These four apps can help with summer travel

Smart Traveler, from the U.S. Department of State, has embassy and consulate contact information, travel warnings for a disturbingly long list of countries, and extensive country-specific information that you will be glad to have on hand. Smart Traveler is also where travelers can sign up for the department’s Smart Traveler Enrollment Program, to let embassies and consulates know you are in-country, the better to respond if you call for help, and to send you alerts of dangers. Consulates, for example, can provide names of local doctors and lawyers or spot you a loan if your pocket’s picked.

Weather+, by International Travel Weather Calculator, comes in a free version and one for 99 cents that eliminates the banner advertising. It’s a fast-glance app that gives weather conditions in locations all over the world. Background video loops let you know if it’s sunny, raining, or snowing at your destination. In addition you see the local time in the city you are checking out.

First Aid by American Red Cross provides health information and instructions for an emergency. Of course those instructions start with strong advice to call for help, with a live link to dial 911. On the way to your exotic destination, you can check out the Red Cross notes on preparing for a landslide, tsunami, volcano or other disaster that might put a crimp in your itinerary. You can even sign up for CPR and other Red Cross training courses from the app. Another tap and you can donate to the charity via a text message.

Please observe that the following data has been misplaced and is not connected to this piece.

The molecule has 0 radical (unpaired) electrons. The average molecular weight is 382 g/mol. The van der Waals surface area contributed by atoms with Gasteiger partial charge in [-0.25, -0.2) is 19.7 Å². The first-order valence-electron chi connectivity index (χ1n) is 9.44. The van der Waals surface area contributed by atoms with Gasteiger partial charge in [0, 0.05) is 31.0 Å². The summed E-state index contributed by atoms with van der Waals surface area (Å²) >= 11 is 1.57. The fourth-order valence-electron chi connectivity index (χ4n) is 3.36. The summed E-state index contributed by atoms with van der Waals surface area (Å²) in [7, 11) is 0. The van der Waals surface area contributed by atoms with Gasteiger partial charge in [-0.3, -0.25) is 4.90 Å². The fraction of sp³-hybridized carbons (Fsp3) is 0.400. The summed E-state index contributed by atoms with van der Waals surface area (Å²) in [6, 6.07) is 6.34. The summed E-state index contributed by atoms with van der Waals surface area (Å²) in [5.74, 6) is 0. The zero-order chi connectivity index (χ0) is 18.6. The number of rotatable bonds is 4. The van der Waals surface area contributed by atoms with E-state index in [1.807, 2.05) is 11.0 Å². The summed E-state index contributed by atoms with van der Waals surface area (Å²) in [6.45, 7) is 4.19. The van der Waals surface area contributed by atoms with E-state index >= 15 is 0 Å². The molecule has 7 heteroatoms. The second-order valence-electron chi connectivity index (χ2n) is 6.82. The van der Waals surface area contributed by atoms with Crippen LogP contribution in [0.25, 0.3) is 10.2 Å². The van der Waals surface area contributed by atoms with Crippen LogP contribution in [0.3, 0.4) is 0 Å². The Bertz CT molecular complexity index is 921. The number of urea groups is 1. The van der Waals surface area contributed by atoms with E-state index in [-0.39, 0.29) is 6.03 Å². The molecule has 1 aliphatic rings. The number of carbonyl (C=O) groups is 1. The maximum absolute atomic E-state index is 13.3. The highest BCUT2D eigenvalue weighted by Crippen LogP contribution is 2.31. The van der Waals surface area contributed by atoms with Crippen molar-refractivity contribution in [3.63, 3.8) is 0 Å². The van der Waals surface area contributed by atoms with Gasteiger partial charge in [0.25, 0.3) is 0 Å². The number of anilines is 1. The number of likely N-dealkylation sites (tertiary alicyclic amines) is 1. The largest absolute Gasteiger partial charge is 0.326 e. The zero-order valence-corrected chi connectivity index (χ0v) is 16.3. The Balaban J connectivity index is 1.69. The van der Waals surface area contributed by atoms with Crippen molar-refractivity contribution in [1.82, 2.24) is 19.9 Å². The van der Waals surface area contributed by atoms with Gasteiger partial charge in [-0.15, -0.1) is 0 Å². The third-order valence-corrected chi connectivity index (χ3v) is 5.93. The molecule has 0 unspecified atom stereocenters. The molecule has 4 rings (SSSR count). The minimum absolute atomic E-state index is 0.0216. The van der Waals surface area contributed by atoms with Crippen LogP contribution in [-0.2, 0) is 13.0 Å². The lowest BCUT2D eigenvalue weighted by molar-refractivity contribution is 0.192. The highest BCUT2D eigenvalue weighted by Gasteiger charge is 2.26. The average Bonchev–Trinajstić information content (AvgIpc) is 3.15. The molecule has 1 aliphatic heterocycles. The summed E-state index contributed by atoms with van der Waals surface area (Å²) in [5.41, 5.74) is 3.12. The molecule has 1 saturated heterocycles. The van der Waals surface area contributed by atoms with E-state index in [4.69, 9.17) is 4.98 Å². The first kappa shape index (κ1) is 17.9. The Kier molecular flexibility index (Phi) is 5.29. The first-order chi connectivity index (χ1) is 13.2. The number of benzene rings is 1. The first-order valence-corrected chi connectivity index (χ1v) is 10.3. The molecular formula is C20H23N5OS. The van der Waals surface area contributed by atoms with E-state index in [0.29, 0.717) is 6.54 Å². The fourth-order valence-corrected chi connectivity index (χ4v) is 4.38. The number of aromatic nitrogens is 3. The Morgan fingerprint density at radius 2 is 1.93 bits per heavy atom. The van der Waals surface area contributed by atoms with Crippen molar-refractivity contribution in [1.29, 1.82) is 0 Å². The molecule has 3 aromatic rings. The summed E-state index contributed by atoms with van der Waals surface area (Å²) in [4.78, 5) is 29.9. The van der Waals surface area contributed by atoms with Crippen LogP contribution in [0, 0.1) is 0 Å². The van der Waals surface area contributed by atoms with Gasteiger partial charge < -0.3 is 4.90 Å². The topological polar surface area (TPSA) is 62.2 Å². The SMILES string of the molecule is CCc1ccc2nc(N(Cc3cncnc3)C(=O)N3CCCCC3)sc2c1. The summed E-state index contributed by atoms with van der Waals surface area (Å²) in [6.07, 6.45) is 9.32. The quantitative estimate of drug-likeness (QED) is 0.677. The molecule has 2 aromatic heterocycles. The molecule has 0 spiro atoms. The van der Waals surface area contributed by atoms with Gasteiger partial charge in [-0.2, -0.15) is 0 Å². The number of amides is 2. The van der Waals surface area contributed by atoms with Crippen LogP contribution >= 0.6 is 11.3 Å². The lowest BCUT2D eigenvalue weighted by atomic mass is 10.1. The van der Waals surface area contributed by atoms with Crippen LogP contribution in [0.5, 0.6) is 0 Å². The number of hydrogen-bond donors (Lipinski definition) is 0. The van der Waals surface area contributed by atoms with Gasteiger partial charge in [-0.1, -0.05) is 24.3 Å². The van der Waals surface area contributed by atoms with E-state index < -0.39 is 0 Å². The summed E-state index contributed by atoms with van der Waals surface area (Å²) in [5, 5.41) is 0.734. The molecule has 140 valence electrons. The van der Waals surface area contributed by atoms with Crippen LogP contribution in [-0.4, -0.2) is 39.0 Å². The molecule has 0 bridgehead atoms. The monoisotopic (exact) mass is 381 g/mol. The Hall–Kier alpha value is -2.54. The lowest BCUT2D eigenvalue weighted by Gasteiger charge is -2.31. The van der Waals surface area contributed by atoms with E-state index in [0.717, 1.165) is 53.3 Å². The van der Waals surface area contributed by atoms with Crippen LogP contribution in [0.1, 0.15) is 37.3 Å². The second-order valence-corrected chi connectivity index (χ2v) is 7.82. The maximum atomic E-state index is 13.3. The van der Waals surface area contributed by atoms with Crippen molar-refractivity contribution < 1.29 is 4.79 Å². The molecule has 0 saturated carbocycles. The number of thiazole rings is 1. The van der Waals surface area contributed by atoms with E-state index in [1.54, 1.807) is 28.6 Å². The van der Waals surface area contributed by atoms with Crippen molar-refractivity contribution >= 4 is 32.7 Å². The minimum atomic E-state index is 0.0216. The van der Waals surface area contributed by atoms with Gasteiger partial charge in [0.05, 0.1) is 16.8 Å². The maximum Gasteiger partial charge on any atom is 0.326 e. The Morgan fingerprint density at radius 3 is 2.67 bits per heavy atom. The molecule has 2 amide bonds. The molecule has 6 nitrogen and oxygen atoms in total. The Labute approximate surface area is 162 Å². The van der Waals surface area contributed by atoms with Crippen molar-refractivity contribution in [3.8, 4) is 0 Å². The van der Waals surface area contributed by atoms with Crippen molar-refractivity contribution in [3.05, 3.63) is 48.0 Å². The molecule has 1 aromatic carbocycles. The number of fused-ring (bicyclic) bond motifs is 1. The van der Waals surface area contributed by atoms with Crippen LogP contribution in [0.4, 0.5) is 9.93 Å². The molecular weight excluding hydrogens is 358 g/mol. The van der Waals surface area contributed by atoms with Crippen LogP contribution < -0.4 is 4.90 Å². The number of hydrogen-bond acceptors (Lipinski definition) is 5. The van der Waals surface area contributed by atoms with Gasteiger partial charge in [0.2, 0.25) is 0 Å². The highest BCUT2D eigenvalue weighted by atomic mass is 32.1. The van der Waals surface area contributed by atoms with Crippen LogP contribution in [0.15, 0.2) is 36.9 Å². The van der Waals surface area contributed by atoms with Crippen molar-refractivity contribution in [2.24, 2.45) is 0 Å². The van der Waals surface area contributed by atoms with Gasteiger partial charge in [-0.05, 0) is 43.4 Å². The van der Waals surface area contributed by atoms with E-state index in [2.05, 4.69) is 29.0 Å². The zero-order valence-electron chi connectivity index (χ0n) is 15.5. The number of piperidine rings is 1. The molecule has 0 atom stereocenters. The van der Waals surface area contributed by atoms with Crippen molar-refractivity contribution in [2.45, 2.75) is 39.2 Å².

Wi-Fi Finder, by JiWire Inc., locates hundreds of thousands of free and paid wireless hot spots in 144 countries. Filter the results to see only free or paid hot spots, or filter by venue — look just for cafes or university Wi-Fi signals, for example. Or pick your paid provider, such as AT&T or Boingo. With Wi-Fi Finder, you may download an off-line database of 545,000 free and paid locations for use when you aren’t within range of a connection.

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